This was a very interesting book and one that really stayed in my mind and made me think about a lot of the themes. I didn’t particularly enjoy reading it but I can see it is a powerful book and was impressed by it. The story is set in the future where new ideas and knowledge are stifled and people are encouraged to conform rather than to challenge. The reader follows the life of Montag who is a fireman employed to burn books and the houses containing them (rather than to put out fires as we are used to firemen doing) as books are considered dangerous. Montag begins to question the values and restrictions of the world he lives in and attempts to hide books in his home rather than destroy them, resulting in him having to run away to avoid arrest and to save his life.

It isn’t clear what time the book is set in, but it was fascinating in that it could easily be a time not very far from today and one I could very easily imagine us entering. I found it very distressing to think of all the books being destroyed and to imagine a world without books. But it is also scary to think of how easily we could come to this – Montag’s world has banned books and free speech and the ability to question things all in order to preserve political correctness, and today we are obsessed with political correctness. Montag’s boss, Beatty, states that Little Black Sambo was banned because black people didn’t like it, and Uncle Tom’s Cabin was banned because white people didn’t like it – you can imagine we are perhaps only a few steps away from this in our eagerness to not offend anyone or to make anyone feel as if they are in a minority.

Several of the characters’ day to day routines were very interesting, particularly as the author wrote the book a few decades ago and yet much of what he was writing about can be recognised in our behaviour today. For example, women choosing to have caesareans even though they are healthy enough to give birth in a natural way (isn’t this what celebrity mums often do now?); the walls of people’s houses being huge TV screens (isn’t this like the huge plasma screens we have?); the people on the TV screens being regarded as family members (isn’t this just what people do today with soap operas when they discuss the goings on of the characters as if they were real people?); the ads playing constantly on trains (isn’t that like us now where we can’t do or watch anything without being bombarded by ads?); all the books, before being banned, being gradually condensed to shortened summaries (isn’t there something similar to this now? I’m sure I’ve heard that you can buy books that give you the basic details of the classics so you can sound knowledgeable in a discussion without ever having read the full book).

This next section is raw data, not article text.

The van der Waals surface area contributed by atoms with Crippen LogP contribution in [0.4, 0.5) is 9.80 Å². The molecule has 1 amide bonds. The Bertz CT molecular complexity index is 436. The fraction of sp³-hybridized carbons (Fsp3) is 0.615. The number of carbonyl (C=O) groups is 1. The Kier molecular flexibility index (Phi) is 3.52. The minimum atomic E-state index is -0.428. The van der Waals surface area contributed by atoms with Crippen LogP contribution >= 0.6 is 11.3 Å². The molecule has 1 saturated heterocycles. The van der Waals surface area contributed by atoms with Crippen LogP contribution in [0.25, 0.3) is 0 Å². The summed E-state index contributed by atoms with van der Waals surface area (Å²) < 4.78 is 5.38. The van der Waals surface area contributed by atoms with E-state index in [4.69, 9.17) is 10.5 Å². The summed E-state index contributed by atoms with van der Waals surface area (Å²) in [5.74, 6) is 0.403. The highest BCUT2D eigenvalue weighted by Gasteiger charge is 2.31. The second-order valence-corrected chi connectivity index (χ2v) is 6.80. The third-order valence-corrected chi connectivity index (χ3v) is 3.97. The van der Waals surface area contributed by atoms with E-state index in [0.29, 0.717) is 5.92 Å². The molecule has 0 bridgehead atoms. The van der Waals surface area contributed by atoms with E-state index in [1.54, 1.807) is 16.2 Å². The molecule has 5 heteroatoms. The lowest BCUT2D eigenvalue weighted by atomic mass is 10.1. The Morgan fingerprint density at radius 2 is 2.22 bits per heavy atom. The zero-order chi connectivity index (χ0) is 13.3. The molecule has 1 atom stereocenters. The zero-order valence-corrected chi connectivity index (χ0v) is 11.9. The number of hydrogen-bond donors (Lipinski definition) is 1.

There were several aspects of the book I found disturbing to read such as the burning of people’s homes, and of people; the mechanical hound was quite alarming as it is so much more convenient and easy than a real dog and I could imagine, with dread, people adopting this idea; Montag’s wife taking an overdose of pills and the fact that this seemed such a common and everyday occurrence that it was treated by people hired to do just this common task rather than doctors.

I loved the way the novel seems to rejoice in the importance of books, though – how wonderful they are and how vital to our lives. It is good to be reminded of how lucky we are to have such a vast number of books easily available to us and to be grateful for what they bring to our lives. I loved the idea of people memorising whole chapters from books in their heads so that somewhere in a variety of people a book is saved and can be passed down to the next generation, thereby surviving.

I was also interested in the author’s note at the end detailing how he developed the idea for the book and the process he went through to get it written and eventually published, as the reader doesn’t often get insights into this.

I think this is a very powerful book, one that I’d advise people to read, and one that definitely stays in your mind for a long time afterwards.




Fahrenheit 451
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